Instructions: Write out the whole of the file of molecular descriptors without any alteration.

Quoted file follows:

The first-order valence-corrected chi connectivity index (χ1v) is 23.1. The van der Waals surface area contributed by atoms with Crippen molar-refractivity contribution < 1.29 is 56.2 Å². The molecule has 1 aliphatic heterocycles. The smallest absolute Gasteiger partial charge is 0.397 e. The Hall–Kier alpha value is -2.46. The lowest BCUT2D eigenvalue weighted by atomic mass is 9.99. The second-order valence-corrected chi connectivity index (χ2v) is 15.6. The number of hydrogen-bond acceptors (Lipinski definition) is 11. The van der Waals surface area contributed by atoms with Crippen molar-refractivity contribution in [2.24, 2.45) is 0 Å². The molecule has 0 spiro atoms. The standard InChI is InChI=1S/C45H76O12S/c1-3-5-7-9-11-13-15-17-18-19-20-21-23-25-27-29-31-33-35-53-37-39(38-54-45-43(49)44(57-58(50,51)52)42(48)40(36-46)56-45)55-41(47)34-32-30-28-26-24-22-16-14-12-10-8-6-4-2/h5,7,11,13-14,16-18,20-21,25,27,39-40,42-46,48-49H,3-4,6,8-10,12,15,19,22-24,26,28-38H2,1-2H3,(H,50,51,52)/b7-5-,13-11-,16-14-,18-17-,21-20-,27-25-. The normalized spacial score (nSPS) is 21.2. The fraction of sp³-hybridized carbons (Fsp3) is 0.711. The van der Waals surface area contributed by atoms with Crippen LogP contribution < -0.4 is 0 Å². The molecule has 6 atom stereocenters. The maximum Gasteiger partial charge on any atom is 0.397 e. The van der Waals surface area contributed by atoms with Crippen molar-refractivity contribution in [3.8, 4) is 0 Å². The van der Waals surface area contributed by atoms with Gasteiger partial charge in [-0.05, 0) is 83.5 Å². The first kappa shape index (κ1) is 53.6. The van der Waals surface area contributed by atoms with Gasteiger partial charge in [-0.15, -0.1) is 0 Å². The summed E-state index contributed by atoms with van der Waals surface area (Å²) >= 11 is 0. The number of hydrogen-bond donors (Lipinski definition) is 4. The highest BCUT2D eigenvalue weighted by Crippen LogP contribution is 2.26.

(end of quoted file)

The first-order valence-corrected chi connectivity index (χ1v) is 23.1. The van der Waals surface area contributed by atoms with Crippen molar-refractivity contribution < 1.29 is 56.2 Å². The molecule has 1 aliphatic heterocycles. The smallest absolute Gasteiger partial charge is 0.397 e. The Hall–Kier alpha value is -2.46. The lowest BCUT2D eigenvalue weighted by atomic mass is 9.99. The second-order valence-corrected chi connectivity index (χ2v) is 15.6. The number of hydrogen-bond acceptors (Lipinski definition) is 11. The van der Waals surface area contributed by atoms with Crippen molar-refractivity contribution in [2.24, 2.45) is 0 Å². The molecule has 0 spiro atoms. The standard InChI is InChI=1S/C45H76O12S/c1-3-5-7-9-11-13-15-17-18-19-20-21-23-25-27-29-31-33-35-53-37-39(38-54-45-43(49)44(57-58(50,51)52)42(48)40(36-46)56-45)55-41(47)34-32-30-28-26-24-22-16-14-12-10-8-6-4-2/h5,7,11,13-14,16-18,20-21,25,27,39-40,42-46,48-49H,3-4,6,8-10,12,15,19,22-24,26,28-38H2,1-2H3,(H,50,51,52)/b7-5-,13-11-,16-14-,18-17-,21-20-,27-25-. The normalized spacial score (nSPS) is 21.2. The fraction of sp³-hybridized carbons (Fsp3) is 0.711. The van der Waals surface area contributed by atoms with Crippen LogP contribution < -0.4 is 0 Å². The molecule has 6 atom stereocenters. The maximum Gasteiger partial charge on any atom is 0.397 e. The van der Waals surface area contributed by atoms with Crippen molar-refractivity contribution in [3.8, 4) is 0 Å². The van der Waals surface area contributed by atoms with Gasteiger partial charge in [-0.05, 0) is 83.5 Å². The first kappa shape index (κ1) is 53.6. The van der Waals surface area contributed by atoms with Gasteiger partial charge in [-0.15, -0.1) is 0 Å². The summed E-state index contributed by atoms with van der Waals surface area (Å²) >= 11 is 0. The number of hydrogen-bond donors (Lipinski definition) is 4. The highest BCUT2D eigenvalue weighted by Crippen LogP contribution is 2.26.